Researcher finds hackers also don't choose strong passwords

A quick look found that most hackers don't use strong passwords when they are running around conducting malicious activities.

Published Sat, Jun 7 2014 4:20 AM CDT   |   Updated Tue, Nov 3 2020 12:16 PM CST

Security experts continually warn users to choose strong passwords, but it appears hackers don't bother to use complicated passwords, either. Of the 2,000 passwords recently analyzed by security firm Avast, used by hackers to illegally access information, many of the passwords were saved in plain text. Many hackers used the terms "hack," "pass," "root," or "hax."

Researcher finds hackers also don't choose strong passwords |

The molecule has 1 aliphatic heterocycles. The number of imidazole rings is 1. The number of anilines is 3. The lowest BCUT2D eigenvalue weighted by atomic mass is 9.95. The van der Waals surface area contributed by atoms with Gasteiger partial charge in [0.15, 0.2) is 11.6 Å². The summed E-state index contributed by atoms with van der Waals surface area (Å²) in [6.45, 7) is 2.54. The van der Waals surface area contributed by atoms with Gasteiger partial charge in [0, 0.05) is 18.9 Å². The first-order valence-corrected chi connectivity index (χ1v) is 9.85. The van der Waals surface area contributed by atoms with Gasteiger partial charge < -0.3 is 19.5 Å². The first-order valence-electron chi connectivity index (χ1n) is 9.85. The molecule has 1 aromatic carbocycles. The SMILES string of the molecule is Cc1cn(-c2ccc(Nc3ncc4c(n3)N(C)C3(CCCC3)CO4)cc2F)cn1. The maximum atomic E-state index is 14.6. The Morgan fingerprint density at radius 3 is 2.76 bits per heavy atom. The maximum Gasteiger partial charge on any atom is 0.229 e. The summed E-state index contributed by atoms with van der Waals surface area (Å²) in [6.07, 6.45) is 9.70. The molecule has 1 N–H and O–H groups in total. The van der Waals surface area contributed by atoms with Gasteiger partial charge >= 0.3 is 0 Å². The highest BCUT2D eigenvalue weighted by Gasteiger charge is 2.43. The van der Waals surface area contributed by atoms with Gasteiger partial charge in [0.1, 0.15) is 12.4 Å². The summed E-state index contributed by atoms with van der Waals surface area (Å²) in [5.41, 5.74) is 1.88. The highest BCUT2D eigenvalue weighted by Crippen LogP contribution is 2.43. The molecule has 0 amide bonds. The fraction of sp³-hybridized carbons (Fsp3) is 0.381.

"When a hacker finds vulnerability in a website, [they]use a special file called a 'shell' to gain control over the website," said Antonin Hyza, AVAST virus lab analyst, in a statement to SCMagazine. "Avast detects shell as malware to help administrators identify infected websites. Those shells are usually protected by passwords so no other hacker could use it."

Just 10 percent of the passwords analyzed by Hyza are considered to be strong, with him recommending a password that is at least 10 characters long. Cybersecurity experts recommend how to select stronger passwords, with free online websites also testing how strong a password is.

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An experienced tech journalist and marketing specialist, Michael joins TweakTown looking to cover everything from consumer electronics to enterprise cloud technology. A former Staff Writer at DailyTech, Michael is now the West Coast News Editor and will contribute news stories on a daily basis. In addition to contributing here, Michael also runs his own tech blog,, while he looks to remain busy in the tech world.

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